QUIZ: Are You Meant to Be an Entrepreneur?

Starting your own business is part of the American dream. Who hasn’t thought about quitting their job and joining the ranks of the self-employed? And this is even truer these days as entrepreneurs tend to be seen as the rock stars of the business world.

But that said, it’s also true that starting, running, and owning a business is not for everyone. The fact is, some people are artists, some are athletes, some are meant to be doctors, some are supposed to be entrepreneurs, and others are better off as employees. No, not everyone is cut out to be an entrepreneur.

Are you meant to be an entrepreneur?

It’s not an insignificant question as, if you choose wrong, the repercussions can be significant. In most cases, starting a business is not an inexpensive endeavor. On top of that, one risks their reputation and livelihood on the bet that the business will be successful. If it works out, great. But if it doesn’t, it could, quite literally, bankrupt you.

The best way to know is to consider what it takes to start and run a business and see if these traits fit you, your psyche, and your lifestyle. Answer these questions honestly:

Are you a risk-taker? 

Entrepreneurship has been described many ways, but here’s one handy definition that helps: An entrepreneur is a person willing to take a risk with money to make money. Risk is part of the job description. Are you comfortable with risk? Now, it’s true that you shouldn’t take wild, crazy risks (great entrepreneurs take smart, calculated risks), but either way, you will have to take risks.

Can you live with uncertainty?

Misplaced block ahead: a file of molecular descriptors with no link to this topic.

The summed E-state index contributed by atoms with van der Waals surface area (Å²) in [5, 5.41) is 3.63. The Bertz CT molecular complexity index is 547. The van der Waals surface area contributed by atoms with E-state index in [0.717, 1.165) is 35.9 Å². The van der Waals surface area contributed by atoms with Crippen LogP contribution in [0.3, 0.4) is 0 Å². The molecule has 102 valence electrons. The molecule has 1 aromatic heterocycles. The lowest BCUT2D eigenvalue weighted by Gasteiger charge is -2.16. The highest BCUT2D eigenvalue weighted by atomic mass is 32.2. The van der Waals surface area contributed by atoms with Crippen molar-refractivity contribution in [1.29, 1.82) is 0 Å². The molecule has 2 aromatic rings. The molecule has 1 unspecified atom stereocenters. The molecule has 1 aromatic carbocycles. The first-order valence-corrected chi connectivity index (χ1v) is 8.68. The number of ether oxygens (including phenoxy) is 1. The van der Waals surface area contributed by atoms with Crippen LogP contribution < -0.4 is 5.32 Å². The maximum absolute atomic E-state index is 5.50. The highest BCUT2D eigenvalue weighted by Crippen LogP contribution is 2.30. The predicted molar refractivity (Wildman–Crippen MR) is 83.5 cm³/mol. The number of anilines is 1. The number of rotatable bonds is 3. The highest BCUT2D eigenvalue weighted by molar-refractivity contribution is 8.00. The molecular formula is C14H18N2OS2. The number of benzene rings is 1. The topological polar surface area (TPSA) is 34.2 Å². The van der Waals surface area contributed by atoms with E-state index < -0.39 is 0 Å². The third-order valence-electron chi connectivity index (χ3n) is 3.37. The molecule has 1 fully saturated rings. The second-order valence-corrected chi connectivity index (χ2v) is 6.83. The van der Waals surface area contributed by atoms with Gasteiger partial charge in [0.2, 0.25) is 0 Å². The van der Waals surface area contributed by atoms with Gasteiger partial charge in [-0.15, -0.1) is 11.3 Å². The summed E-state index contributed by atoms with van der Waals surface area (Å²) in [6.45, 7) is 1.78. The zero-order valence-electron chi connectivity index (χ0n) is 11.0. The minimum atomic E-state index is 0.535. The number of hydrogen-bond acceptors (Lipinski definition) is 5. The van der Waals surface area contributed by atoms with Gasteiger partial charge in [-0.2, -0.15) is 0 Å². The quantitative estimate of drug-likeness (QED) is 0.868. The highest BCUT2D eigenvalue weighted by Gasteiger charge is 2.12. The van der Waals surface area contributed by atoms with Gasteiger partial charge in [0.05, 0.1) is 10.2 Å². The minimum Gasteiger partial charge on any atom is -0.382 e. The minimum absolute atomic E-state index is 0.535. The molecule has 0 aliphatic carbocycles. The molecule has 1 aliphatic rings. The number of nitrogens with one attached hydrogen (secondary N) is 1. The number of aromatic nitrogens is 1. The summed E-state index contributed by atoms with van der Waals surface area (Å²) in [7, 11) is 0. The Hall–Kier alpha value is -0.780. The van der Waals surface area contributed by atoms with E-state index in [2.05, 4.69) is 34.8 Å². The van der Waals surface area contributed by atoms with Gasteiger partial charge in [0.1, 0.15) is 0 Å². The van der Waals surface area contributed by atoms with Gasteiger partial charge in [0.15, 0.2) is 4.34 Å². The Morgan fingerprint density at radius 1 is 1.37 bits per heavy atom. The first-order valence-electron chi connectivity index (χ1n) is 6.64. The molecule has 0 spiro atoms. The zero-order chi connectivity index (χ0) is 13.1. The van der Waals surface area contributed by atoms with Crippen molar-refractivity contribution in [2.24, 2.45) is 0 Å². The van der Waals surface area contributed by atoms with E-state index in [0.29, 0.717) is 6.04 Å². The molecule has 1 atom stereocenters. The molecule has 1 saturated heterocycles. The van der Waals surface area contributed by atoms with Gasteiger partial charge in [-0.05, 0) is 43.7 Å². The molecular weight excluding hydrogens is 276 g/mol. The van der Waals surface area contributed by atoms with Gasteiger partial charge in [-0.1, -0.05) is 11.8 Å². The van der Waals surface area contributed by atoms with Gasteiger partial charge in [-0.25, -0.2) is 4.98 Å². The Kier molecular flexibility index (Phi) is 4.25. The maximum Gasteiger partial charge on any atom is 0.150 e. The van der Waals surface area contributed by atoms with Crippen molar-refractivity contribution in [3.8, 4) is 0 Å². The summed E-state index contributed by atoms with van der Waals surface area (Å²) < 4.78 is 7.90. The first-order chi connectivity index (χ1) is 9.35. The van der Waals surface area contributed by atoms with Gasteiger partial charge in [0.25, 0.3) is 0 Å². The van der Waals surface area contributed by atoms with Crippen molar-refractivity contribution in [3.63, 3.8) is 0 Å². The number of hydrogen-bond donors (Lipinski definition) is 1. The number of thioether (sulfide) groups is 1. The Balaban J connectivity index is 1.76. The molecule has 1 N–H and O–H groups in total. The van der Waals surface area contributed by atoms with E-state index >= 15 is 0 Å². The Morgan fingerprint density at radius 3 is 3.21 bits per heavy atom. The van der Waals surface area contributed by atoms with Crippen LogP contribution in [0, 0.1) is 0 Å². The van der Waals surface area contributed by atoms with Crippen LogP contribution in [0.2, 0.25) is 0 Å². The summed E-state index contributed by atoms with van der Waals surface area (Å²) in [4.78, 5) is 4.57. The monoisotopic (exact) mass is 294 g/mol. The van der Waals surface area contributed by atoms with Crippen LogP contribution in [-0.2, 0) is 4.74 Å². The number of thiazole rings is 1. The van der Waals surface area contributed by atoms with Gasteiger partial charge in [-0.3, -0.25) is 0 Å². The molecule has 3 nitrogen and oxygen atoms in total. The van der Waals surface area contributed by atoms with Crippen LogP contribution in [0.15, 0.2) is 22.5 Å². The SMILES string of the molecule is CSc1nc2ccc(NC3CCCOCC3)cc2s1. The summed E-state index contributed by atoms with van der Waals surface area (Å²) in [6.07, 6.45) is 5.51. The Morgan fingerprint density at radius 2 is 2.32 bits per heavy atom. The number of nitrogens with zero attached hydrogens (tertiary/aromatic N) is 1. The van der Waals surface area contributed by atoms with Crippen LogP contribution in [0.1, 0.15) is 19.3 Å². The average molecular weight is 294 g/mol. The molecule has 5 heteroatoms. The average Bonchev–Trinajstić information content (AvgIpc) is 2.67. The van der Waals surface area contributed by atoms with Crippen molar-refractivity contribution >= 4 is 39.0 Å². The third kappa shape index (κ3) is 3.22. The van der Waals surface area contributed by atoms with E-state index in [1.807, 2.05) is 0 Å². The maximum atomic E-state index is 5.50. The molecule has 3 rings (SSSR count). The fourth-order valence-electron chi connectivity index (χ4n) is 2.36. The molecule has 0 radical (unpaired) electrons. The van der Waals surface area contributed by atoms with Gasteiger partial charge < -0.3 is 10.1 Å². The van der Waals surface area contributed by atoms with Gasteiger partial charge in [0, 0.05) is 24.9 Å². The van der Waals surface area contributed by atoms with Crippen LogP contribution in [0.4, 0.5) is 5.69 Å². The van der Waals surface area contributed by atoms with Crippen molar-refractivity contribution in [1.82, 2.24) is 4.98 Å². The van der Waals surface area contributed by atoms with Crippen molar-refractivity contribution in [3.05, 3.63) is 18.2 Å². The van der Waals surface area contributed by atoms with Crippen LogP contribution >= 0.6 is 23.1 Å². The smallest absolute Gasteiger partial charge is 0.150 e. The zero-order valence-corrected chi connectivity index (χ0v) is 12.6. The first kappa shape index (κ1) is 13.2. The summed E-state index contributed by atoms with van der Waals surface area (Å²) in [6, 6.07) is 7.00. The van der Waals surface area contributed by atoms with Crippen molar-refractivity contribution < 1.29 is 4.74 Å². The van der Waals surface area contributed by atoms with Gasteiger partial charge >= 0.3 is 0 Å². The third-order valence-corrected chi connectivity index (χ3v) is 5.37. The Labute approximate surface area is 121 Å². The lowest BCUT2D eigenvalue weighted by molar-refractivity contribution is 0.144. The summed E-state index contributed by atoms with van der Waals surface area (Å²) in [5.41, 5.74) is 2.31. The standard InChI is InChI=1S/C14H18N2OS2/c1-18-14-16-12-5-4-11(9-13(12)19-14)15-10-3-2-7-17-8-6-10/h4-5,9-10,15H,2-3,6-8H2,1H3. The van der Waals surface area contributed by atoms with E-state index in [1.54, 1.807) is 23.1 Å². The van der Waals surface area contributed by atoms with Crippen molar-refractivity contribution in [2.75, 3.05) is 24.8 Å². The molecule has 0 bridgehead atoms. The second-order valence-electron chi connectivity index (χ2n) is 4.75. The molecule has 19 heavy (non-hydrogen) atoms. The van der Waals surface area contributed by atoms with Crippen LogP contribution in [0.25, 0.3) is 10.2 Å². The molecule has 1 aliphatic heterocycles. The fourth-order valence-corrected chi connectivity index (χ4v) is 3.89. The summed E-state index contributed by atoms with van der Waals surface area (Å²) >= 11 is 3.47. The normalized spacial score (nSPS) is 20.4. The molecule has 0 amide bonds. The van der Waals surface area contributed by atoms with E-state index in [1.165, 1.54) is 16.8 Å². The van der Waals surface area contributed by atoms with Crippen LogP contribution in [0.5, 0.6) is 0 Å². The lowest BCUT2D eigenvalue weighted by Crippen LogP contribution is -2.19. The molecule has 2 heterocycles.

Nothing is for certain when you start your own business. It may succeed, or it may fail. You may get those big customers, and you will likely lose them, too. You won’t get a paycheck every two weeks. Uncertainty is also part of the game.

Are you willing to work hard? 

When you own a business, you wear lots of hats. In the beginning, you will be the CEO, CFO, head of sales, and shipping clerk, all rolled into one. It takes a lot of time and hard work to make a go of a new business, so get ready to roll up your sleeves.

Are you creative? 

Figuring out how to get clients and customers, how to market your business, where to advertise, what to advertise, how to grow, and all the rest means that you’ll need to put on your thinking cap from Day One. No slackers need apply.

The bottom line is that entrepreneurship and starting a business are fun, exciting, and rewarding. They’re also tough, challenging, and frustrating. Be sure you psychologically fit before you put a lot of money, time, and effort into them.

Steve Strauss is a senior small business columnist at USA TODAY and author of 15 books, including The Small Business Bible.

Disclaimer: The content on this page is for information purposes only and does not constitute legal, tax, or accounting advice. If you have specific questions about any of these topics, seek the counsel of a licensed professional.

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